Now, this does not take into account the sanctions and economic situation, which is punishing the West, especially Europe. If EU’s economy implodes, there may be a strong, anti-NATO pushback to elect new govts that restore peace and economic cooperation with Russia. The sanctions will likely also impact the upcoming US mid-term elections, and perhaps the presidential election in 2024: especially as inflation affects not just oil, but fertilizer and food shortages due to the war.
It may be that the US govt tries to forget and disappear this conflict, as it is doing in the media right now: to some extent abandoning Ukraine to its fate and leaving Russia untouched. The war may have revealed too much weakness in the US capability, that its military is no match for Russia’s, and this is a blow to its international prestige and will increase the move away from the Dollar standard, as well as countries in the global South and East moving into Russian/Chinese political orbit. The US will not want this future, but without resorting to nuclear war, I don’t see how the US can stop from being eclipsed by the Russia/China alliance.
D.E. Murray says
“The Russians not only have to concern themselves with the battlefield, but with geopolitics in the longer term: I think Scott Ritter was alluding to this. ”
Yes, that’s the big picture. I think Ritter has made a fool of himself numerous times but that’s not important. He’s onto something. I think that we critics of US policy are not immune to smoking copium ourselves. The Russians will prevail militarily in the Donbass, of that I’m sure. Then what?
This situation reminds me in a broad sense of the Israeli-Palestinian dispute. Not in every detail but in the larger sense. Israel wins militarily every time but they can’t stamp out Palestinian nationalism. Same goes for Ukrainian nationalism, which is, in essence, “Not Russia Slavicism.”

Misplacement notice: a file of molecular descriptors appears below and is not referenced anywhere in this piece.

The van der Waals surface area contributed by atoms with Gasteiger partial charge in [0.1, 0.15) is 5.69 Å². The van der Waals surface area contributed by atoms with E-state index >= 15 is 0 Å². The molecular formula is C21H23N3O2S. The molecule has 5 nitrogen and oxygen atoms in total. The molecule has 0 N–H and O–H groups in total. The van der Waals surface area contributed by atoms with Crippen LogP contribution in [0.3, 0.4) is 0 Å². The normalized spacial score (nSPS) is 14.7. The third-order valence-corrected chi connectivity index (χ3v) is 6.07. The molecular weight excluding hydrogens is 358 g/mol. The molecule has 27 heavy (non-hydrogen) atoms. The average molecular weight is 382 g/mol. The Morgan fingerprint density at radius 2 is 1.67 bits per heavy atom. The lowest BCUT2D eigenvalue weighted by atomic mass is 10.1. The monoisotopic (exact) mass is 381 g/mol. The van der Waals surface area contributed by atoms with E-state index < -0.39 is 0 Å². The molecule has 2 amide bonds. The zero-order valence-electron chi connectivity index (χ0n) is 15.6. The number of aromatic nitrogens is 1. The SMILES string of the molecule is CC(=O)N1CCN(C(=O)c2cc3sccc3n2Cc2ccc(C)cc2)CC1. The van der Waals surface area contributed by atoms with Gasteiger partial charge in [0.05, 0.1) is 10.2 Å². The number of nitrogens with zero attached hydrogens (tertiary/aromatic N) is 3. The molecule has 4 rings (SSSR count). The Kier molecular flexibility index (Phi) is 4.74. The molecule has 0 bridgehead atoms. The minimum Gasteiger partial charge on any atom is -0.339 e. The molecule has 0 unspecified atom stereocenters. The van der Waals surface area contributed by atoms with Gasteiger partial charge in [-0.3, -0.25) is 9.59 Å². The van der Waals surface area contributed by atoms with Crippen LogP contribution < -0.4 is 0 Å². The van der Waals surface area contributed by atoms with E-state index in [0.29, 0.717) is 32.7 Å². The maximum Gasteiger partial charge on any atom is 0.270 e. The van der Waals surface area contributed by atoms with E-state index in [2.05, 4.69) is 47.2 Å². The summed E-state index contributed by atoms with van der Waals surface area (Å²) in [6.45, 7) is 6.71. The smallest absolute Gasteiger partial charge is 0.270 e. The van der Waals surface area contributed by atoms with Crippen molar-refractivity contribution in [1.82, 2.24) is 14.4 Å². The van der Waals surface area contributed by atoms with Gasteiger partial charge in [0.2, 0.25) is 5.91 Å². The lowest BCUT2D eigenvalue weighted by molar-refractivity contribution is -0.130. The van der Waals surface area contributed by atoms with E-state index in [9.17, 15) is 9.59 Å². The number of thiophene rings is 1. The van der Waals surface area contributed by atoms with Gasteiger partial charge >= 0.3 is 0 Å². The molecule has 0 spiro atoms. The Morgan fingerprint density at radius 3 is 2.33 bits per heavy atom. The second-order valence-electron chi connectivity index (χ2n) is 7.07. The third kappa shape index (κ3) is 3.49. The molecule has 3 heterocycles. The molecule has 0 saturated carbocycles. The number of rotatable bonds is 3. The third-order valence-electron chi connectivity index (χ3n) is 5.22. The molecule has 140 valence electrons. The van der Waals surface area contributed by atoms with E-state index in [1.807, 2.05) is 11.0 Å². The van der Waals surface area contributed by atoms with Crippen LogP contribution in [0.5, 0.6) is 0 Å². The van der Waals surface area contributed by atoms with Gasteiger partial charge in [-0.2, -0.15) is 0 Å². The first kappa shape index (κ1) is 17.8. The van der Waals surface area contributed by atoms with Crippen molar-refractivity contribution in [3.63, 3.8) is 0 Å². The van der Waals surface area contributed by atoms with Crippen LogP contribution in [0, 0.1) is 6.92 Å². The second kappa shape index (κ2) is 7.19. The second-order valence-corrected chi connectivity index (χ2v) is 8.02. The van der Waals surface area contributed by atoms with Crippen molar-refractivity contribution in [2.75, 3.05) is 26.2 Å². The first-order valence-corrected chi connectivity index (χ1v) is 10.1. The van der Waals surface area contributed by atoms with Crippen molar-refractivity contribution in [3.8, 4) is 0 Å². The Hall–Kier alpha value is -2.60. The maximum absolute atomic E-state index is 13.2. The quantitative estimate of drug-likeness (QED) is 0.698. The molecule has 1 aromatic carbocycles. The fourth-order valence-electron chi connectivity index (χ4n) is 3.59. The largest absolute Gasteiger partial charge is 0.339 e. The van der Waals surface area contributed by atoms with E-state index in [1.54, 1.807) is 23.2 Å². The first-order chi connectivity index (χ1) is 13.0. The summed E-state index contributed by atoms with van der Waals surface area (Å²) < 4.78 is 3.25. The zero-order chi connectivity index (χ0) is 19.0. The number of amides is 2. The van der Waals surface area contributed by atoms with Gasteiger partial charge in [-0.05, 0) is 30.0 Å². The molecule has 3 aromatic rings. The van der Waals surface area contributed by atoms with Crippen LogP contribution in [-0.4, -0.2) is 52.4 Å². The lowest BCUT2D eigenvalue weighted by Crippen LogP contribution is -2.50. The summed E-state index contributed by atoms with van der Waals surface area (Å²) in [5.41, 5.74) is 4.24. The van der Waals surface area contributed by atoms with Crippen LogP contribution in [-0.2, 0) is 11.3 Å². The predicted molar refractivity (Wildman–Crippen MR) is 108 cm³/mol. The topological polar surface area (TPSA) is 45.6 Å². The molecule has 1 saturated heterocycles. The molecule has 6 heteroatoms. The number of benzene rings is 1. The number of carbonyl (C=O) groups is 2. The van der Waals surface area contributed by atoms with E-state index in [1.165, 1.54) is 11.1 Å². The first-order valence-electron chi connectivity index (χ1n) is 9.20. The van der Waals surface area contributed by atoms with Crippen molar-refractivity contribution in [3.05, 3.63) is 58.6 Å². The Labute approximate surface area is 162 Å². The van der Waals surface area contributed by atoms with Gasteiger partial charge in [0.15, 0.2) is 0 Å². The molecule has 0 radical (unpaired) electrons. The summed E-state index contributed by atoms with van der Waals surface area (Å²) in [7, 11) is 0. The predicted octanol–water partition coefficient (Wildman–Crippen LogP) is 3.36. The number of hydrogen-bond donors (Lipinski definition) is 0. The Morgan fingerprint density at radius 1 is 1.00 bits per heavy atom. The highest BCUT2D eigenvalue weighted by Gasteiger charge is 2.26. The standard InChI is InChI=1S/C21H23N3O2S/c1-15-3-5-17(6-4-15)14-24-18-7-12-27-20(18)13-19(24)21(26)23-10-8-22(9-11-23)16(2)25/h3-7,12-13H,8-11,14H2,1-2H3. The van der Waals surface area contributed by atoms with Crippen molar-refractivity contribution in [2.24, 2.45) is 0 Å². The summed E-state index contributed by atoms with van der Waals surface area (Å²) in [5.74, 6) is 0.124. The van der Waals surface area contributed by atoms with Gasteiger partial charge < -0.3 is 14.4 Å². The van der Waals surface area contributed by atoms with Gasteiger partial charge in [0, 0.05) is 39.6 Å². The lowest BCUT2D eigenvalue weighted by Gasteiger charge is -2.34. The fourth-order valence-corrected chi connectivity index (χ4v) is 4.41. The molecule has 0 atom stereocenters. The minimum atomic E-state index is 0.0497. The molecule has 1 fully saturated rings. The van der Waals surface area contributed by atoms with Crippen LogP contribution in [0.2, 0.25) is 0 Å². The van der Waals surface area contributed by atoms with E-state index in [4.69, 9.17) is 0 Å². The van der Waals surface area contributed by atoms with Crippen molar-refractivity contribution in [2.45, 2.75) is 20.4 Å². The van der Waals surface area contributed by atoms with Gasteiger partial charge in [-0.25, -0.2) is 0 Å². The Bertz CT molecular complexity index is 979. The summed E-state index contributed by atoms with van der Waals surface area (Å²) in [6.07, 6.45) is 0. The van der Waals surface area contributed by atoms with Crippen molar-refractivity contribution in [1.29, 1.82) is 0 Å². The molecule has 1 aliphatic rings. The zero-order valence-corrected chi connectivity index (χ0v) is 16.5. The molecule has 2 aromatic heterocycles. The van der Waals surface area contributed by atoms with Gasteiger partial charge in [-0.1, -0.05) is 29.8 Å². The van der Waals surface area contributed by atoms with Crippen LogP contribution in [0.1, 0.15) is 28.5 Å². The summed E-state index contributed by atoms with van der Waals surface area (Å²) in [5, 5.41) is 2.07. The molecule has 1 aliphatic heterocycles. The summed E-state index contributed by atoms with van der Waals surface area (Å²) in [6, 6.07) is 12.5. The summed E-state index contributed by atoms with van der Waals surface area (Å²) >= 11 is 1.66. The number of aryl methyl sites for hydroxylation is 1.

The points you make in your second & third grafs are rational, but never underestimate the power of insanity in politics. The US has too much invested in Russophobia since 1997. Countering Russia everywhere and everywhen is the religion of a bunch of entrenched fanatics in the Blob.
” What I mean is, the Russians effectively control eastern Ukraine, but to move out further is to risk escalating with NATO. ”
Why would they have to? The US digs its own grave almost every time. One of the reasons we are in the mess we are in happens to be because the US armed religious fanatics against the USSR. We’ve spent the last two decades dumping blood and treasure in the desert dealing with that problem. Now, they need that spent treasure to deal with a real threat to its global position, but oops. And don’t forget that the US is in serious domestic crisis. This is the only developed country on the planet where kids are regularly gunned down in school, yet they are going to continue to be the sole world power?
Russia simply has to wait. The US is very quickly going into its final death drive. A war with China will destroy its global position. That will be the final embarrassment and the end of the US as the “leader of the free world”. With the US unable to exert influence over eastern Europe, Russia will naturally step in to restore order among the Baltic states as it used to do. Russia will not absorb them, but it will be a mitigating influence in that part of the world.